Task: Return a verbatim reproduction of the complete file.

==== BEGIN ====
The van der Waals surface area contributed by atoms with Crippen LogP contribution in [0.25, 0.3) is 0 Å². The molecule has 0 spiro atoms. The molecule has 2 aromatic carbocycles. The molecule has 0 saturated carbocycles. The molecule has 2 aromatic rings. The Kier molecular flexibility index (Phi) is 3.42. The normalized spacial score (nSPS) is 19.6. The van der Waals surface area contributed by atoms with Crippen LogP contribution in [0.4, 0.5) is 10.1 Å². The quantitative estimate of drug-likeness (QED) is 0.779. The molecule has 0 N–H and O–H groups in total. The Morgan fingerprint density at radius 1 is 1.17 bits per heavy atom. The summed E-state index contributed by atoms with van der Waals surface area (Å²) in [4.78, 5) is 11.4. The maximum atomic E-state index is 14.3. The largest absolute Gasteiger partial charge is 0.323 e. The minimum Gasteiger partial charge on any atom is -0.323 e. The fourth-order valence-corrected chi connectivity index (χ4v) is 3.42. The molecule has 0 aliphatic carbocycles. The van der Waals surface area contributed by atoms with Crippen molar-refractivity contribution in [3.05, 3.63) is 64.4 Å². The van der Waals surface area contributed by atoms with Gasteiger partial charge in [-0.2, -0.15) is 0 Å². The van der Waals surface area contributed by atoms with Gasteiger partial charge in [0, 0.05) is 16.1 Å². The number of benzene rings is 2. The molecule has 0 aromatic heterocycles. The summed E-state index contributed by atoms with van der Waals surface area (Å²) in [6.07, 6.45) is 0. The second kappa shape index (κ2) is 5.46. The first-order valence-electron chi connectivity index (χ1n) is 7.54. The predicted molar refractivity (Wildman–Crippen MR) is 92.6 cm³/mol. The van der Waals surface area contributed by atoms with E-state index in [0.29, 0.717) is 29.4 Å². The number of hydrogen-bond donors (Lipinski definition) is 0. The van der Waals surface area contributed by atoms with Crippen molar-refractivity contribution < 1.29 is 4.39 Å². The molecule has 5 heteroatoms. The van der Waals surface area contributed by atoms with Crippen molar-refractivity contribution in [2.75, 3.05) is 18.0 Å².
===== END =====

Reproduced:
The van der Waals surface area contributed by atoms with Crippen LogP contribution in [0.25, 0.3) is 0 Å². The molecule has 0 spiro atoms. The molecule has 2 aromatic carbocycles. The molecule has 0 saturated carbocycles. The molecule has 2 aromatic rings. The Kier molecular flexibility index (Phi) is 3.42. The normalized spacial score (nSPS) is 19.6. The van der Waals surface area contributed by atoms with Crippen LogP contribution in [0.4, 0.5) is 10.1 Å². The quantitative estimate of drug-likeness (QED) is 0.779. The molecule has 0 N–H and O–H groups in total. The Morgan fingerprint density at radius 1 is 1.17 bits per heavy atom. The summed E-state index contributed by atoms with van der Waals surface area (Å²) in [4.78, 5) is 11.4. The maximum atomic E-state index is 14.3. The largest absolute Gasteiger partial charge is 0.323 e. The minimum Gasteiger partial charge on any atom is -0.323 e. The fourth-order valence-corrected chi connectivity index (χ4v) is 3.42. The molecule has 0 aliphatic carbocycles. The van der Waals surface area contributed by atoms with Crippen molar-refractivity contribution in [3.05, 3.63) is 64.4 Å². The van der Waals surface area contributed by atoms with Gasteiger partial charge in [-0.2, -0.15) is 0 Å². The van der Waals surface area contributed by atoms with Gasteiger partial charge in [0, 0.05) is 16.1 Å². The number of benzene rings is 2. The molecule has 0 aromatic heterocycles. The summed E-state index contributed by atoms with van der Waals surface area (Å²) in [6.07, 6.45) is 0. The second kappa shape index (κ2) is 5.46. The first-order valence-electron chi connectivity index (χ1n) is 7.54. The predicted molar refractivity (Wildman–Crippen MR) is 92.6 cm³/mol. The van der Waals surface area contributed by atoms with E-state index in [0.29, 0.717) is 29.4 Å². The number of hydrogen-bond donors (Lipinski definition) is 0. The van der Waals surface area contributed by atoms with Crippen molar-refractivity contribution < 1.29 is 4.39 Å². The molecule has 5 heteroatoms. The van der Waals surface area contributed by atoms with Crippen molar-refractivity contribution in [2.75, 3.05) is 18.0 Å².